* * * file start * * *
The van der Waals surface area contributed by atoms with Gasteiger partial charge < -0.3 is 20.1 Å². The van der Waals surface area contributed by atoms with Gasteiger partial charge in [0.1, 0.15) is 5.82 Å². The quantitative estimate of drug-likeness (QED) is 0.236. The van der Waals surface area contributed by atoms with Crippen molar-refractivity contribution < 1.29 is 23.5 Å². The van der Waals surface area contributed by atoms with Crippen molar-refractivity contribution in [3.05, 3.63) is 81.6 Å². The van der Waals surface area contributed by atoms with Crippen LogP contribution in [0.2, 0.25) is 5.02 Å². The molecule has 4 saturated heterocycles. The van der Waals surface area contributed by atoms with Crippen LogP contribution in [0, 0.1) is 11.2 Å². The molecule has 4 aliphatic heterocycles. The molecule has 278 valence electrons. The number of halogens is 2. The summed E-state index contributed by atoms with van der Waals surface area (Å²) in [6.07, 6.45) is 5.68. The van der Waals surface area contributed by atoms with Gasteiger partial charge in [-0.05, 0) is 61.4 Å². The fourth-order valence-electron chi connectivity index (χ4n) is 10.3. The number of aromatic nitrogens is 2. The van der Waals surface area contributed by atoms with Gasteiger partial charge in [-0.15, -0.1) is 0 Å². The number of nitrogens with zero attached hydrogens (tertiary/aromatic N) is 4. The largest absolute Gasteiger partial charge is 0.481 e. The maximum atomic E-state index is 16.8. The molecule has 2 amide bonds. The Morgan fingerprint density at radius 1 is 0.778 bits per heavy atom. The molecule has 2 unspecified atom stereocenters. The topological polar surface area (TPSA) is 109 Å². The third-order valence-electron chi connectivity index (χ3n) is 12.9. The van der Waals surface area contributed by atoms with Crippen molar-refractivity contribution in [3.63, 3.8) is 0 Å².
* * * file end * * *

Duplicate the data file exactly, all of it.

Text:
The van der Waals surface area contributed by atoms with Gasteiger partial charge < -0.3 is 20.1 Å². The van der Waals surface area contributed by atoms with Gasteiger partial charge in [0.1, 0.15) is 5.82 Å². The quantitative estimate of drug-likeness (QED) is 0.236. The van der Waals surface area contributed by atoms with Crippen molar-refractivity contribution < 1.29 is 23.5 Å². The van der Waals surface area contributed by atoms with Crippen molar-refractivity contribution in [3.05, 3.63) is 81.6 Å². The van der Waals surface area contributed by atoms with Crippen LogP contribution in [0.2, 0.25) is 5.02 Å². The molecule has 4 saturated heterocycles. The van der Waals surface area contributed by atoms with Crippen LogP contribution in [0, 0.1) is 11.2 Å². The molecule has 4 aliphatic heterocycles. The molecule has 278 valence electrons. The number of halogens is 2. The summed E-state index contributed by atoms with van der Waals surface area (Å²) in [6.07, 6.45) is 5.68. The van der Waals surface area contributed by atoms with Gasteiger partial charge in [-0.05, 0) is 61.4 Å². The fourth-order valence-electron chi connectivity index (χ4n) is 10.3. The number of aromatic nitrogens is 2. The van der Waals surface area contributed by atoms with Gasteiger partial charge in [-0.15, -0.1) is 0 Å². The number of nitrogens with zero attached hydrogens (tertiary/aromatic N) is 4. The largest absolute Gasteiger partial charge is 0.481 e. The maximum atomic E-state index is 16.8. The molecule has 2 amide bonds. The Morgan fingerprint density at radius 1 is 0.778 bits per heavy atom. The molecule has 2 unspecified atom stereocenters. The topological polar surface area (TPSA) is 109 Å². The third-order valence-electron chi connectivity index (χ3n) is 12.9. The van der Waals surface area contributed by atoms with Crippen molar-refractivity contribution in [3.63, 3.8) is 0 Å².